His experience of the power of godliness, with his other gifts mentioned, inade him very skilful to deal with wounded [pirits, according to the variety of their cases ; and this converse he owned was extreamly useful to himself. Few ministers have taken a more cautious and confirming way of dealing with people, than, he did before he admitted them to the sacrament; and while in health, he was diligent in the other paris of his ministerial work.
He was no less singularly fitted for the schools ; he spoke-elegant latin promptly, tho' he had been long in the disuse of it, and was scarce at any pains to re:' cover it, which was much admired : He was very expert in the greek, but his sickness broke his design to accomplish himself in the rest of the oriental langua. ges.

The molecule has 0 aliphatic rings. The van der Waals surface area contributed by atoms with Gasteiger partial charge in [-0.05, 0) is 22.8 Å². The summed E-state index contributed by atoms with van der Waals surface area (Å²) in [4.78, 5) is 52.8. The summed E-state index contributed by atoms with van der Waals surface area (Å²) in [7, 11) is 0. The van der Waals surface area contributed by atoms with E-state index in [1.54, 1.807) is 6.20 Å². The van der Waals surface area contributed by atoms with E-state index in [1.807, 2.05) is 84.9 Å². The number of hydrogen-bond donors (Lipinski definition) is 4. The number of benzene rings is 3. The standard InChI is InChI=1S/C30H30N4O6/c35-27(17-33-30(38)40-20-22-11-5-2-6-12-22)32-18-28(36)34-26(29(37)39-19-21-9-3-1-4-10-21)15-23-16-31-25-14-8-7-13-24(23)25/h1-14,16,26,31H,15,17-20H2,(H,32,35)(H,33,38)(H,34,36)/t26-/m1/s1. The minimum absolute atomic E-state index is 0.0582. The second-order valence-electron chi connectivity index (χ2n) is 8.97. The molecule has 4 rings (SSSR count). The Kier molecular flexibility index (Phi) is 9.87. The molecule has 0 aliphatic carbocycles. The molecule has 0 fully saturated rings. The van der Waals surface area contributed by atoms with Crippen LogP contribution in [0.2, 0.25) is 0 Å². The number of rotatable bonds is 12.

In controversies, especially those of the time, he excelled many, it was strange to see how quickly he would have taken up the state of controversie, the Strength of an adversary, seen through their deceitfull sophistry and pretences, and how close and ner. vous his reasoning was usually
Now on the whole, what a loss, especially in